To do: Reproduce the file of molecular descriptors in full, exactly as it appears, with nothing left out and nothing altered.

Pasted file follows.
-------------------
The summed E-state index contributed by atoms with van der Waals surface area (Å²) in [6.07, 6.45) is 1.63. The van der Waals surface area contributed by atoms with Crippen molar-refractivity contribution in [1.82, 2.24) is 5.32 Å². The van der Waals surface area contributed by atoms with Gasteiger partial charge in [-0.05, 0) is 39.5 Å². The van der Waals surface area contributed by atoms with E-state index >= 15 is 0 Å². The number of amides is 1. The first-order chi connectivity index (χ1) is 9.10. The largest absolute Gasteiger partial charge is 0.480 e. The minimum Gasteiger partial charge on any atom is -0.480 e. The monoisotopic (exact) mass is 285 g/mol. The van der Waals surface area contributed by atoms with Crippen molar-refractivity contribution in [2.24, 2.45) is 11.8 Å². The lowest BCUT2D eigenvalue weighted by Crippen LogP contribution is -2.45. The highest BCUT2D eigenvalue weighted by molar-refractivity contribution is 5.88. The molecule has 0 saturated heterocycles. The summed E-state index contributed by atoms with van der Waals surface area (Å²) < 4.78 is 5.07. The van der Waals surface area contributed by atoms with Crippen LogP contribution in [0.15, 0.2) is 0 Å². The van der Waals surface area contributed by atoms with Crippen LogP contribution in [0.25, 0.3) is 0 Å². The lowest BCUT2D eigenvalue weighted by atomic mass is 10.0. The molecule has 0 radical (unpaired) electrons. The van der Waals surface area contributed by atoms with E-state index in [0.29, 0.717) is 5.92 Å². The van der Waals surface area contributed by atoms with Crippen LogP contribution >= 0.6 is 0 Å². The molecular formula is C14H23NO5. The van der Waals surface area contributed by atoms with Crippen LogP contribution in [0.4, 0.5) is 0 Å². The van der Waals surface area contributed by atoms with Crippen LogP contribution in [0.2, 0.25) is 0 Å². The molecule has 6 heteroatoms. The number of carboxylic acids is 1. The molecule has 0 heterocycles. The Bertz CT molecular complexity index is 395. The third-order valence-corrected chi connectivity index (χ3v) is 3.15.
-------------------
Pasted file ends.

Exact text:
The summed E-state index contributed by atoms with van der Waals surface area (Å²) in [6.07, 6.45) is 1.63. The van der Waals surface area contributed by atoms with Crippen molar-refractivity contribution in [1.82, 2.24) is 5.32 Å². The van der Waals surface area contributed by atoms with Gasteiger partial charge in [-0.05, 0) is 39.5 Å². The van der Waals surface area contributed by atoms with E-state index >= 15 is 0 Å². The number of amides is 1. The first-order chi connectivity index (χ1) is 9.10. The largest absolute Gasteiger partial charge is 0.480 e. The minimum Gasteiger partial charge on any atom is -0.480 e. The monoisotopic (exact) mass is 285 g/mol. The van der Waals surface area contributed by atoms with Crippen molar-refractivity contribution in [2.24, 2.45) is 11.8 Å². The lowest BCUT2D eigenvalue weighted by Crippen LogP contribution is -2.45. The highest BCUT2D eigenvalue weighted by molar-refractivity contribution is 5.88. The molecule has 0 saturated heterocycles. The summed E-state index contributed by atoms with van der Waals surface area (Å²) < 4.78 is 5.07. The van der Waals surface area contributed by atoms with Crippen LogP contribution in [0.15, 0.2) is 0 Å². The van der Waals surface area contributed by atoms with Crippen LogP contribution in [0.25, 0.3) is 0 Å². The lowest BCUT2D eigenvalue weighted by atomic mass is 10.0. The molecule has 0 radical (unpaired) electrons. The van der Waals surface area contributed by atoms with E-state index in [0.29, 0.717) is 5.92 Å². The van der Waals surface area contributed by atoms with Crippen LogP contribution >= 0.6 is 0 Å². The molecular formula is C14H23NO5. The van der Waals surface area contributed by atoms with Crippen LogP contribution in [0.4, 0.5) is 0 Å². The van der Waals surface area contributed by atoms with Crippen LogP contribution in [0.2, 0.25) is 0 Å². The molecule has 6 heteroatoms. The number of carboxylic acids is 1. The molecule has 0 heterocycles. The Bertz CT molecular complexity index is 395. The third-order valence-corrected chi connectivity index (χ3v) is 3.15.